Blow Out (1981)
Starring John Travolta, Nancy Allen, John Lithgow, Dennis Franz
Alfred Hitchcock passed away in 1980 and with him ended De Palma’s rather blatant homage/ripoffs of his work. With Blow Out, De Palma attempted an American remake of Italian director Michaelangelo Antonioni’s 1966 Blowup. The picture leans much more in the direction of the big Hollywood pictures De Palma would go on to make in the 1980s and 1990s, yet it also marks his move away from the psycho thriller. Here the murders going on are linked to political conspiracy, not a mentally disturbed individual working on their own, though the murderer is definitely mentally disturbed.
Set in Philadelphia during the 100th anniversary of the Liberty Bell’s last ringing, the film follows Jack (Travolta) a sound editor for B-horror/slash nudie pictures. Jack was once in the military and worked as a cop wiring informants to crack down on the mob. The end of his career came when one of the informants was caught and killed because Jack couldn’t get to him in time. One night as Jack is out at a local park recording some samples he sees and ends up recording the audio of a car accident. He rescues the girl inside, who is still alive, and finds the driver dead. Later, at the hospital he learns the driver was a presidential candidate and the police are very eager to make Jack and the girl, Sally (Allen) forget what they saw. Using the photos of a private eye, that happened to be at the park, and his own audio recordings, Jack makes his own film of the incident. What he discovers is that the car’s tire didn’t blow out as the police are claiming but that someone fired from the bushes and shot it out. However, there is a man (Lithgow) who has been hired to kill any and all witnesses to the incident.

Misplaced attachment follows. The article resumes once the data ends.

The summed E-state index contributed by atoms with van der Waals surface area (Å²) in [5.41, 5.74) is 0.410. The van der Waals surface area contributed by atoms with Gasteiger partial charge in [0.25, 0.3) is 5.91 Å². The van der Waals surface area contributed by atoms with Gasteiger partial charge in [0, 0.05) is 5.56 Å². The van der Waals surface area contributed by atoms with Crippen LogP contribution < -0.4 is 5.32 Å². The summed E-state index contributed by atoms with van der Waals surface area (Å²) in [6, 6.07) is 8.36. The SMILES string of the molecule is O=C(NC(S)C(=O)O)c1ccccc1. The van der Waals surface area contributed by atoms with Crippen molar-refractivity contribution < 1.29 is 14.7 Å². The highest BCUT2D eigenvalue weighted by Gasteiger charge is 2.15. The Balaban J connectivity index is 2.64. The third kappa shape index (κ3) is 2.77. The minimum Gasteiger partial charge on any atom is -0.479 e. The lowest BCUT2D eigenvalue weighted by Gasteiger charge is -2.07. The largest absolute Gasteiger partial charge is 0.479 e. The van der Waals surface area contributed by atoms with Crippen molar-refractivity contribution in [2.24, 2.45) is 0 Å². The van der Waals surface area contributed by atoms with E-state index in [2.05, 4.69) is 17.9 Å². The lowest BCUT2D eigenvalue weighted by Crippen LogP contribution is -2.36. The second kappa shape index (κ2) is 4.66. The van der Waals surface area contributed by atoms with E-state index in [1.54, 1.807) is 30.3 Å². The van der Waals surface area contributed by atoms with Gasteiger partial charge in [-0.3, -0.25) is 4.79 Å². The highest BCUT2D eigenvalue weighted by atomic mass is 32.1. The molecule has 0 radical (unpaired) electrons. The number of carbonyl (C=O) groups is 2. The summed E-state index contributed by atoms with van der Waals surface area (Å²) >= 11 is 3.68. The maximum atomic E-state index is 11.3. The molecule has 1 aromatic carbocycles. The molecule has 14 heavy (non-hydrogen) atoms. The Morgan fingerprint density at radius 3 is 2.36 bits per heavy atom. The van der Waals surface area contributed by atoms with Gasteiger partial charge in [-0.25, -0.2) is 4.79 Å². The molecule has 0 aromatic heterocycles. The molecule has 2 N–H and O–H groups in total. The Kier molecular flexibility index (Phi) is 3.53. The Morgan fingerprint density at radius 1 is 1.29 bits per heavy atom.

The film is chock full of references to other pictures and while it is not one of de Palma’s best it still has those individual sequences that are amazingly put together. The opening of the film is a blatant reference to the popular slasher flicks of the time, in particular Halloween. One long take from the POV of a killer stalking a sorority is slowly zoomed out to reveal Jack and his employer working on the sound for their newest picture. The entire conspiracy set-up is a hodgepodge of real life historical assassination and plot elements from the mid-20th century. The film Jack puts together is a parallel to the Zapruder film. The car crash with the drowning girl inside a direct reference to Teddy Kennedy and Chappaquiddick. And the desperation of the powers that be to cover everything up is deeply linked to the still linger negative sentiments manifested by Watergate in the 1970s.
One of the best parts of the film is that de Palma keeps it simple. When dealing with political conspiracy it could be very easy for the story to spiral out of control as more twists and sinister figures are added. Instead we never really get the specifics of why this potential candidate was killed, we just keep focused on Jack and Sally and really only know as much as they do about what is going on. The cast is fairly small and its only Jack that we learn any real background about. The mysterious hired killer played by John Lithgow is given all the character development we need. His precision and adherence to duty hint at his past as a military man or a member of the CIA but we never need that spelled out to us. There’s no great speech at the end either where everything is spelled out to make sure the audience got it. De Palma seems to trust our intelligence that we picked up on the things he was saying.
While not my favorite of what I’ve seen so far, Blow Out is definitely one of the tightest, leanest pictures of De Palma’s. He delivers just enough of every element that it never sags in the middle. It’s definitely not something you haven’t seen before in terms of the plot but its those elements that have been retread presented by a master filmmaker. It’s also a perfect example of how to remake a film without copying it beat for beat. De Palma takes the almost wordless Blowup, where the murder is kept completely obscured and vague, and makes a truly American version that reflected the current mood towards the upper echelons of power at the time.